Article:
“Not every single piece of property can be used for affordable housing.”
— Richmond ward Coun. Stephen Montague
Anyone who has taken flight in a commercial jet knows the emergency drill that is announced prior to the plane’s takeoff.
In the event of a loss of cabin pressure while flying several thousand feet above the ground, oxygen masks will be automatically released above your seats. All passengers are asked to secure their own masks before assisting others.
The reason for this, of course, is because you won’t be able to help anyone if you fall unconscious due to lack of oxygen.
With this reasoning in mind, we suggest that Brandon City Council made the right decision on Monday night by approving the sale of the former Brandon Police Service Station land and building to Vionell Holdings.
By a 6-5 margin, council voted to accept the motion to sell the land and building to Vionell for $1,040,000, as the Sun reported earlier this week. As the city’s website notes, Vionell holdings will use the property to build a 122-unit, life-lease assisted living seniors’ facility, prior to which the company must complete a Phase 1 environmental assessment on the site at its own cost.
The units will be available at fair market value, and as such are not considered “affordable housing,” a situation that did not sit well with a number of councillors, including Brandon Mayor Shari Decter Hirst.
The other two proposals that were under consideration included a plan by the Western Manitoba Seniors Non-Profit Housing Co-operative Ltd. for more seniors housing units for those with moderate incomes, and a three-part low-income housing proposal by the Canadian Mental Health Association for two four-unit townhouses, 30 smaller suites for singles and the construction of three 12-plexes.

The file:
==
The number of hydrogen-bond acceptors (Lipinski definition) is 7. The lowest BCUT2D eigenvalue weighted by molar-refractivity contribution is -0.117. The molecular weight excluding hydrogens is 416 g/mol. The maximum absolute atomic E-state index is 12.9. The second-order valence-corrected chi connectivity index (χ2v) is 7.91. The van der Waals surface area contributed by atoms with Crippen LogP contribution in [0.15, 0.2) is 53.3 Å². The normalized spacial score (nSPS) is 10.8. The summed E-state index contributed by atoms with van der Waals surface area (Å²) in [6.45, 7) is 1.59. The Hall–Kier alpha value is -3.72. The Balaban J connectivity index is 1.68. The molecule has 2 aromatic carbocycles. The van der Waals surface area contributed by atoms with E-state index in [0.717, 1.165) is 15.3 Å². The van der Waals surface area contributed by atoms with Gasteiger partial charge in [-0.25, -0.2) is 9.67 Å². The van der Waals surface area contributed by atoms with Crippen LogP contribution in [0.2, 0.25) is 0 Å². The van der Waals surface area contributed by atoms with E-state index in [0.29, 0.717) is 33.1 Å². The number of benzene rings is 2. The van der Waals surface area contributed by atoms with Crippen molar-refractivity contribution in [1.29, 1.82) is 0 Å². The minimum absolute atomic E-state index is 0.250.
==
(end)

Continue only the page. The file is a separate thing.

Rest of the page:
As we reported, Decter Hirst made several passionate appeals in favour of affordable housing initiatives.
“There isn’t another available spot for this kind of investment for affordable housing right now,” she said. “We have done several projects where we have done them for a family at a time. There are hundreds of people on waiting lists. This is very, very (slow) return on investment. We have an affordable housing reserve, whose purpose is to do exactly what the (Canadian Mental Health Association and Western Manitoba Seniors Non-Profit Housing Co-op) are asking.”
Yet in spite of her pleas, and the fact that the city is preparing an affordable housing first strategy — which will be introduced by economic development officer Sandy Trudel toward the end of the year — a majority of councillors made what we believe to be the correct decision and chose the plan that will help fill the city coffers, not deplete them.
As Coun. Montague pointed out during the discussion before the vote, the new housing complex will generate about $100,000 in taxes per year over the next 20 years, on top of the $1.05 million purchase price.
“That’s a lot of money we can do affordable housing initiatives with in this community,” Montague said. “The other ones require a significant amount of immediate contributions from the city, and for the most part that’s money we don’t have right now.”
Quite right. While we agree that our elected officials must look at how best to aid those members of our community who are at the bottom end of the financial scale, we don’t believe the city can do so on its own, nor with the budget restraints it currently faces.
As Coun. Jim McCrae (Meadows) noted, it’s not realistic for the city to turn down proposals that will produce much-needed revenues. For the city to move forward on affordable housing initiatives, it must itself be on a solid financial footing before it can provide that kind of help.
Generating new tax revenues for the city is a great way to do that, provided council makes it an ongoing priority to divert tax revenues for that purpose.